The effect of Simvastatin on Picrotoxin-induced seizure in mice.
Objective: To study the effect of simvastatin on picrotoxin-induce seizures in mice in order to understand the impact of gabaergic system on neuronal cell death.
Methods: The study was held between July and September 2011, at the Karadeniz Technical University in Trabzon, Turkey. Balb/c mice weighting 20-40g were randomly selected and divided into five groups of six each. The first group was designated as control group; and the second as the picrotoxin (10mg/kg; intraperitoneal) alone group. The rest of the groups were administered simvastatin in dozes of 10, 20 and 40mg/kg respectively. Onset, number and duration of seizures, and death time were measured in mice for one hour. At the end of the study, the brain was removed from mice and normal and degenerative pyramidal neurons were counted in hippocampal CA1, CA2, CA3 region by light microscope. Using SPSS 17, Mann=Whitney U and Chi square and student-T tests were performed for statistical analysis.
Results: Simvastatin (10mg/kg) significantly decreased the number and duration of picrotoxin-induced seizures in mice. In addition, Simvastatin (10, 20, and 40mg/kg) significantly reduced the total number of abnormal pyramidal cells in CA1 and CA3 hippocampal regions compared to the picrotoxin-alone group.
Conclusion: The effect of simvastatin on picrotoxin-induced seizures may be the result of increase in gabaergic activity and decrease in glutamatergic activity. More studies are needed to validate these results.
Keywords: Seizures, Simavastain, Picrotoxin. (JPMA 62: 1187; 2012).
Epilepsy is a neurological disorder characterised by seizures that start as paroxysmal, short-lived and sometimes leading to loss of consciousness. These seizures can occur via electroshock and chemical convulsant or without provocation. Epileptic seizures are characterised by increasing excitability in brain structures (such as within the cortex and subcortical area).
The regulation of excitability is the role of the glutamatergic excitatory system and gabaergic inhibitory system. Increased excitability is seen to occur with increasing excitatory activity (glutamatergic activity) or decreasing inhibitor activity (gabaergic activity). The neuronal ionic mechanism of excitability is regulated by Ca2+ inflow in brain neurons (such as hippocampal pyramidal neurons). Also, neuronal depolarisation can be inhibited via Potassium Chloride (KCl) entry in neurons.1-4
Neurological diseases are believed to be associated with neuronal cell death (excitotoxicity) component in their pathogenesis. It is a well-established fact that neuronal cell death is a Calcium-dependent process, with the calcium signalling affecting its various underlying pathways. It is also reported that the inhibition of glutamate-gated ion channels prevent neuronal cell death under various neurological diseases. Studies have shown that activating gamma-aminobutyric acid (GABA) receptor leads to a direct neuroprotective effect.4-8 In contrast, there are studies in literature reporting that GABA receptor activation is not protective in neuronal cell death.9,10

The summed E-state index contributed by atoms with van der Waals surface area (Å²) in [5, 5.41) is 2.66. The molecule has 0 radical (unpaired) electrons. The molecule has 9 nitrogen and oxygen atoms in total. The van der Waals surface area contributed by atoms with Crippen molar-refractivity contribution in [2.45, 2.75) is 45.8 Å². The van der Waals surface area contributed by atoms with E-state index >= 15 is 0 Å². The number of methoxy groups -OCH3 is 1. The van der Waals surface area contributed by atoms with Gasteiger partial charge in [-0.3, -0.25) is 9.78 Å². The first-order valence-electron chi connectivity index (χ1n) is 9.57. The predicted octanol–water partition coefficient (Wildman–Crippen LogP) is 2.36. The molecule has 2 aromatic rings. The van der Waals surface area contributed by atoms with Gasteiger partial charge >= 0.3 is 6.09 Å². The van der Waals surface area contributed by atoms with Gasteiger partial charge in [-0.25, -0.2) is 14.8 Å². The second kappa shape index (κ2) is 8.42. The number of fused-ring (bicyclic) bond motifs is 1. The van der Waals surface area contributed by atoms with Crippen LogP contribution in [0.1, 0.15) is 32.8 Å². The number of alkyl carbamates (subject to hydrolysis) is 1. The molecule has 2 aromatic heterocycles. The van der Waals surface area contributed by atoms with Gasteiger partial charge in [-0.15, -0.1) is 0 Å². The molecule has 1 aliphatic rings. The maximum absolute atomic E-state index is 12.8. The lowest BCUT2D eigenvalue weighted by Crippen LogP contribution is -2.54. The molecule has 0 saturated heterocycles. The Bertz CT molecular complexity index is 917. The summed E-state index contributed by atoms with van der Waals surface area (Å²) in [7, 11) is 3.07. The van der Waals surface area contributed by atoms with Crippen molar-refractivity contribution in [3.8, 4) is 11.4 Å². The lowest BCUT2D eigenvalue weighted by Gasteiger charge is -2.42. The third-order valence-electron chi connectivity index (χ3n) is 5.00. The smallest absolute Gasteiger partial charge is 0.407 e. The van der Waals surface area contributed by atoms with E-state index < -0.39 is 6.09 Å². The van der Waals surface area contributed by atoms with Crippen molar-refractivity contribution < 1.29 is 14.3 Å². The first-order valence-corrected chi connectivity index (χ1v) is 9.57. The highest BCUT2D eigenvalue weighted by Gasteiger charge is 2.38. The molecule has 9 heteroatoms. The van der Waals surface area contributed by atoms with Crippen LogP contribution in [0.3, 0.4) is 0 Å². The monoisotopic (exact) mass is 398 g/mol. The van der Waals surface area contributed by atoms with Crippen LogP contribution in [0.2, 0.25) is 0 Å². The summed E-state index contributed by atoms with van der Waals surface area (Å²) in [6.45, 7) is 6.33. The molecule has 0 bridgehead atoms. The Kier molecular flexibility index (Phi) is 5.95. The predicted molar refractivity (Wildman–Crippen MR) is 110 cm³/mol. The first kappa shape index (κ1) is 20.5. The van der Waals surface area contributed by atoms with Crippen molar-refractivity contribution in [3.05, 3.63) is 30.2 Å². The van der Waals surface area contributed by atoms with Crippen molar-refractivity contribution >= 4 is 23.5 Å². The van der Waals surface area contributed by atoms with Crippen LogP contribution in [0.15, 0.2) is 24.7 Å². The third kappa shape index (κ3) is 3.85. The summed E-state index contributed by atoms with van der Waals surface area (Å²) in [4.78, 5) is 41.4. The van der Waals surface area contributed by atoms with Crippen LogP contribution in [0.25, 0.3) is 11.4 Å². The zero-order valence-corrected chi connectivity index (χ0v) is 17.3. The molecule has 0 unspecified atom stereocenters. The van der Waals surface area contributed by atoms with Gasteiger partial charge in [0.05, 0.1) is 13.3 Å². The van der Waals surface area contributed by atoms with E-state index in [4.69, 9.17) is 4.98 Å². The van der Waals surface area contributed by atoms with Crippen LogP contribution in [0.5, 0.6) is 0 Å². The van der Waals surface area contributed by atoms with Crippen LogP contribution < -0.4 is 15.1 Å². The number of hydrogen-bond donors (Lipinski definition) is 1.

Statins are hypolipidaemic drugs and are thought to have neuroprotective effects independent of their cholesterol-lowering action in experimental studies.11-16 It has been reported that neuroprotective effect of statins depend on the prevention of glutamate-induced neuronal toxicity in brain neurons (e.g hippocampal neuron). The results of a cohort study done in 2010 suggested that the administration of statins decreases the risk of hospitalisation for epilepsy by preventing epileptic seizures.17
Picrotoxin, a specific GABAA-chloride channel blocker, is used in chemical convulsant models in animal studies. The effect of simvastatin as a statin on neuronal cell death and epileptic seizures via gabaergic system is not clear in literature. We aimed to study the effect of simvastatin on picrotoxin-induced seizures in mice.
Material and Methods
The study was held between July and September, 2011, at the Behavioural Pharmacology Laboratory of Department of the Pharmacology at Karadeniz Technical University, in Trabzon. For this randomised controlled experimental animal study, Balb/c mice of either gender weighing 20-40g were randomly selected. The animals were housed in cages with free access to food and water. The cages were placed in a quiet and temperature-humidity controlled room (22+-2degC and 60+-5% respectively) in which a 12:12-h light-dark cycle was maintained. Experiments were conducted between 9am and 5pm to minimise the diurnal variation. The experimental protocol was approved by the Local Ethics Committee of the University\'s Faculty of Medicine.
The 30 animals were divided into five groups, the first group was the control group; the second group was the picrotoxin-alone (10mg/kg) group. Simvastatin at doses 10, 20, 40 mg/kg were administered via oral gavage to mice in the third, fourth and fifth groups respectively. Picrotoxin (10mg/kg) was administered after 60 minutes of simvastatin application in the last three groups. Simvastatin (Merck Sharp and Dohme, Turkey) was dissolved in phosphate buffered saline (PBS). It was administrated by oral gavage, while Picrotoxin (PTX) was administrated intraperitoneally. Time to onset of seizures, the number of seizures, the duration of seizures as well as the death time were measured in mice for a period of one hour. At the end of experimental study, the brains of mice were removed, and normal and degenerative pyramidal neurons were counted in the hippocampal CA1, CA2, CA3 regions by light microscopy.